I discovered today’s perfect picture book on the “New” shelf at the local library yesterday. The cover drew me in; I brought it home, read it right away, and decided that the sprinkling of Spanish words is perfect for the day after Cinco de Mayo, this is a wonderful example of a diverse book, and it shows an elderly person in a positive light (see Lee & Low Books’ the open book for a fascinating discussion of ageism in children’s literature).
Title: Looking for Bongo
Written & Illustrated By: Eric Velasquez
Publisher/date: Holiday House, February 2016
Suitable for Ages: 3-6
Themes/Topics: Loss, intergenerational family, reunion, persistence, multiculturalism
Opening: “Where is Bongo? I need Bongo to watch TV with me.”
Brief Synopsis: When a young Afro-Latino boy’s favourite stuffed animal goes missing, he asks family members for help and searches for it; when he finds the animal, he takes the further step of trying to discover how it went missing.
Links to Resources:
- Color a Bongo
- The grandmother, called Wela, plays a significant role in this story (per the Endnote, Wela is derived from the Spanish word for grandmother, “abuela”). Discuss the different names children call their grandparents and the roles they play in their lives and/or homes. Check out grandparents.com for a listing of names used for grandparents throughout the world.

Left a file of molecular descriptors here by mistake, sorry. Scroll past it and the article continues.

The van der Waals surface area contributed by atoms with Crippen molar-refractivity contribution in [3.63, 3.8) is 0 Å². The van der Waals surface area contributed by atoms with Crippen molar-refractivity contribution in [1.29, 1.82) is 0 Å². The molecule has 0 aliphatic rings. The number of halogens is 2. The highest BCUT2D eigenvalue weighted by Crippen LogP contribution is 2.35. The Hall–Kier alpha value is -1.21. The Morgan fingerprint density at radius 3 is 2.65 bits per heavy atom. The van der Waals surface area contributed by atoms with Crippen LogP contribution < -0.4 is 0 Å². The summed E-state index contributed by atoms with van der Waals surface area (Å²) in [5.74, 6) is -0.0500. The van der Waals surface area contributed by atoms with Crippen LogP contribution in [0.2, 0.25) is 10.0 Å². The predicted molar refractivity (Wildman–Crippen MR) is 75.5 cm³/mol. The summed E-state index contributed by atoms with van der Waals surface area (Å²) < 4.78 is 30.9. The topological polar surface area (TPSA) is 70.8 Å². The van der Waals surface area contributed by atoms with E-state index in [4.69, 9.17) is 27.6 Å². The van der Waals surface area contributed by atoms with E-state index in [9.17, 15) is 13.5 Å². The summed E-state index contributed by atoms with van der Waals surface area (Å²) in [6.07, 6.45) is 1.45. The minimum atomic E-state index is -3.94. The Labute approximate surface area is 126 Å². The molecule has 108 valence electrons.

- Velasquez provides clues to the boy and his family through illustrations. Draw a picture of yourself, a family member or your home and include clues to describe yourself, that person or place.
Why I Like this Book: This is a simple story of a favourite toy gone missing and what the owner does to find and protect if from further loss. I love, though, how the boy persists in his quest, even asking the family pets where Bongo has disappeared. I also love how the boy journeys from family member to family member of this intergenerational family and throughout the apartment. In detailed illustrations, the apartment comes alive and we get to know the family through their possessions that show them to be readers, lovers of music and lovers of fashion. A few Spanish phrases are included, just as one would expect to hear in a multi-lingual family. And in an endnote we learn that there’s a real animal called a Bongo – who knew!
This Perfect Picture Book entry is being added to Susanna Hill’s Perfect Picture Books list. Check out the other great picture books featured there!